Italian-born pianist Roberto Magris
likes to change things up. He can be seen and heard leading groups from trio to octet and beyond, and meshing quite comfortably into groups of all shapes and sizes. On Sun Stone
, his fifteenth recording for JMood Records, Magris fronts an admirable sextet whose front-line includes the venerable Ira Sullivan
on flute, soprano and alto saxophones, and the superb tenor saxophonist Mark Colby
, abetted by trumpeter Shareef Clayton
, bassist Jamie Ousley
and drummer Roldolfo Zuniga.
On paper, that seems a sure-fire recipe for runaway success. And, in the studio, it tries hard to reach that rarefied plateau but doesn't quite make it. That's not meant to impugn the musicians who certainly do their part, embracing Magris' by and large amiable charts (he wrote six of the album's seven numbers) with astuteness and enthusiasm. The weak point, if indeed it can be labeled as such, lies elsewhere. In brief, Magris' piano, impressive as it is, has been placed too far forward in the mix, causing him, through no fault of his own, to overshadow his teammates when they are soloing while minimizing the warmth and delicacy that ordinarily underline his own resourceful improvisations.
The imbalance is most conspicuous on the lengthy versions of "Sun Stone" which open and close the studio date, as well as on "Look at the Stars," a straightforward swinger that features Sullivan on soprano after an extended intro by an over-amped Magris and the rhythm section. It is within earshot, albeit less disquieting, elsewhere as the sextet sails through three more of Magris' reliable themes ("Planet of Love," "Maliblues" and "Beauty Is Forever," the last a lyrical quasi-ballad showcasing Colby's elegant Getz-influenced tenor). "Innamorati a Milano," a well-known Italian pop song from the '60s, completes the program.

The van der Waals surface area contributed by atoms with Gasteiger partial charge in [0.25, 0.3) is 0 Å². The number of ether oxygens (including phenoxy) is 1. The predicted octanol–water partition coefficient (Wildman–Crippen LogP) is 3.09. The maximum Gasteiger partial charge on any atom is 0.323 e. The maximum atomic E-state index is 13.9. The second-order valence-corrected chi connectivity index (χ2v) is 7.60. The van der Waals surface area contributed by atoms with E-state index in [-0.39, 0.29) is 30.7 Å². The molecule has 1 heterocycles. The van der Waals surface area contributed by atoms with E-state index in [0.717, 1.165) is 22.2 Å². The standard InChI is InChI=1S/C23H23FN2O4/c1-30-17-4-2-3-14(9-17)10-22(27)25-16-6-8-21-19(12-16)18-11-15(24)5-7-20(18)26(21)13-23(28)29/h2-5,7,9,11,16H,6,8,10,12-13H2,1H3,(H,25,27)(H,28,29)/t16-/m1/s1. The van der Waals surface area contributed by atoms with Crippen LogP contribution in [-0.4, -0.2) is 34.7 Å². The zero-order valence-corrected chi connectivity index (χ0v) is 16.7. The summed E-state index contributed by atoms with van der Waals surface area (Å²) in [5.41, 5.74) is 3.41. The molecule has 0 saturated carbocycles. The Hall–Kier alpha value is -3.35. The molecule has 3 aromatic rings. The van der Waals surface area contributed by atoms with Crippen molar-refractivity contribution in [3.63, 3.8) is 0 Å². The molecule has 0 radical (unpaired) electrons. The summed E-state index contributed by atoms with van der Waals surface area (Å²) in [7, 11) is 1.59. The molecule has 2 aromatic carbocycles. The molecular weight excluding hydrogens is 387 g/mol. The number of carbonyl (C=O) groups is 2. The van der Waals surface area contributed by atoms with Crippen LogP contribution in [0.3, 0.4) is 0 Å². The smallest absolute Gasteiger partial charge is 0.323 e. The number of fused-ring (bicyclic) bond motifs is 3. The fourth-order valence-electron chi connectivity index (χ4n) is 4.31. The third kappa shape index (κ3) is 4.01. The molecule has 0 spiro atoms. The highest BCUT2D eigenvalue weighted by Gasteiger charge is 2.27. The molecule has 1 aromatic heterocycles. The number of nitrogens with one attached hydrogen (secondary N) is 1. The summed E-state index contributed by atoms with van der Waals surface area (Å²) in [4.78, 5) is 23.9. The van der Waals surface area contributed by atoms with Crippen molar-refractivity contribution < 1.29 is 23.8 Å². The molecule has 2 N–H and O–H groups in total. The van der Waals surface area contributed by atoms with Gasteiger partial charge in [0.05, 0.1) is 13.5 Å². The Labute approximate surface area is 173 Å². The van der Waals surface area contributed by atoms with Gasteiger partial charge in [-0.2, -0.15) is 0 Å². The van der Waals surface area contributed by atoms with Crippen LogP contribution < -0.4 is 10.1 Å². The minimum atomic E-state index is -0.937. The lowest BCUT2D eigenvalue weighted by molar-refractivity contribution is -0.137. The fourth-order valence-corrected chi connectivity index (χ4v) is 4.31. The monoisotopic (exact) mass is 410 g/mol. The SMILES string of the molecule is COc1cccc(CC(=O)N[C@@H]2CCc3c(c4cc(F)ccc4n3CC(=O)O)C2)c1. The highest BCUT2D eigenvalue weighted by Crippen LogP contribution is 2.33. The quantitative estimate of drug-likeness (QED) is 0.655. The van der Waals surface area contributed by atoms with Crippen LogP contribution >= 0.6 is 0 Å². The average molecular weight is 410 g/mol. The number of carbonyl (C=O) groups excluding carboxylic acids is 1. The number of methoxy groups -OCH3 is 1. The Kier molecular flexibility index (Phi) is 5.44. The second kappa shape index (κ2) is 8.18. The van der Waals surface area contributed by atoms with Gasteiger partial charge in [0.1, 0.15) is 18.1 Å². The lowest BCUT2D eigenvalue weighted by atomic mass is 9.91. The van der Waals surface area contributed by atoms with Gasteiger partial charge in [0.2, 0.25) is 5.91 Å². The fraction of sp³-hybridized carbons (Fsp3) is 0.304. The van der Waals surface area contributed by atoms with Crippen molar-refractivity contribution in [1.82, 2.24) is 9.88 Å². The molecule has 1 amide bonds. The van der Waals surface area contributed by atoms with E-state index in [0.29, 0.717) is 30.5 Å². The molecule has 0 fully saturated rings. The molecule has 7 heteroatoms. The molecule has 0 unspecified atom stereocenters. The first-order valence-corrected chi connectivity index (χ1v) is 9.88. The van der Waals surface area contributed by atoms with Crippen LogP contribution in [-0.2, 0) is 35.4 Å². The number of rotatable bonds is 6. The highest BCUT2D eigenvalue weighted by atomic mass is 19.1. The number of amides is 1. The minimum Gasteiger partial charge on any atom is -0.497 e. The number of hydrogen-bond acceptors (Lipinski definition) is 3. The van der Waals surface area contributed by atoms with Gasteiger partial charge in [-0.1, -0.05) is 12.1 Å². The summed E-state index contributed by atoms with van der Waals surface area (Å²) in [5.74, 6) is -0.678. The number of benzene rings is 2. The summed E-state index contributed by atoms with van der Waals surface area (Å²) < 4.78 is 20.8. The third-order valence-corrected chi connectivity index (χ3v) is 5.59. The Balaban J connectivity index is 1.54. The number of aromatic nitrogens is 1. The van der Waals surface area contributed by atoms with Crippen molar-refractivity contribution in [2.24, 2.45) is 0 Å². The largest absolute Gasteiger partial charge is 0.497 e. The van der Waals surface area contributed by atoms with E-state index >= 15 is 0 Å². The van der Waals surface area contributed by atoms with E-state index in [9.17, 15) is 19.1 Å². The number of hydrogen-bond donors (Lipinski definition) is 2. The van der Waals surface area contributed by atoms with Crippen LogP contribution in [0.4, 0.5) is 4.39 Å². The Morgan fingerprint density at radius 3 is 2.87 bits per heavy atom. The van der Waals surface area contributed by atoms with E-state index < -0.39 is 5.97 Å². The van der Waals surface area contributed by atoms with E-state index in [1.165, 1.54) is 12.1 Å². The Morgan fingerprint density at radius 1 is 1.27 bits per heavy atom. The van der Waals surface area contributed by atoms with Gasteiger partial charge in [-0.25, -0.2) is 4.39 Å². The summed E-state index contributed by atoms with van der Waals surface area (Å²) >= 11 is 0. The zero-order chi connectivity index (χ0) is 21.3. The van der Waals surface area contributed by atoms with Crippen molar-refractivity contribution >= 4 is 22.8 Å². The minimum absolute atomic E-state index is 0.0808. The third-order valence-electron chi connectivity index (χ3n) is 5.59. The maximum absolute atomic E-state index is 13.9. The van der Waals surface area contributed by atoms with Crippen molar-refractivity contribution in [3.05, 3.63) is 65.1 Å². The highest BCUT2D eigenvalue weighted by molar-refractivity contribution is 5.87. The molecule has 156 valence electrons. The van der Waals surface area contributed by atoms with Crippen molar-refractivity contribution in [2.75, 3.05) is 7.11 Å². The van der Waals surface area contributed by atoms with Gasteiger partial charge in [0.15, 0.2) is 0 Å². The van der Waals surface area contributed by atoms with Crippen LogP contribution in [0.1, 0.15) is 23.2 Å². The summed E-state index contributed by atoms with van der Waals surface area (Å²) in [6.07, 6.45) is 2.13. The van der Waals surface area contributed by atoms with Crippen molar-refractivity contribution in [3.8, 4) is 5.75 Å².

Truth be told, "Sun Stone" (both versions) is arguably the least engaging item on the menu, for the most part randomly winding forward while missing the mark when it comes to bringing out the best in Magris or his colleagues who are much better served by the other more-flavorful entrees. "Innamorati a Milano" is a good example, arriving as a breath of fresh air on the heels of the opening "Sun Stone." "Planet of Love," with Sullivan on flute, is another winner, as are the Latin-centered "Maliblues" and "Beauty Is Forever." In sum, a generally respectable session impaired to some degree by sonic shortcomings which other listeners may find far less disconcerting.
Sun Stone; Innamorati a Milano; Planet of Love; Maliblues; Beauty Is Forever; Look at the Stars; Sun Stone II.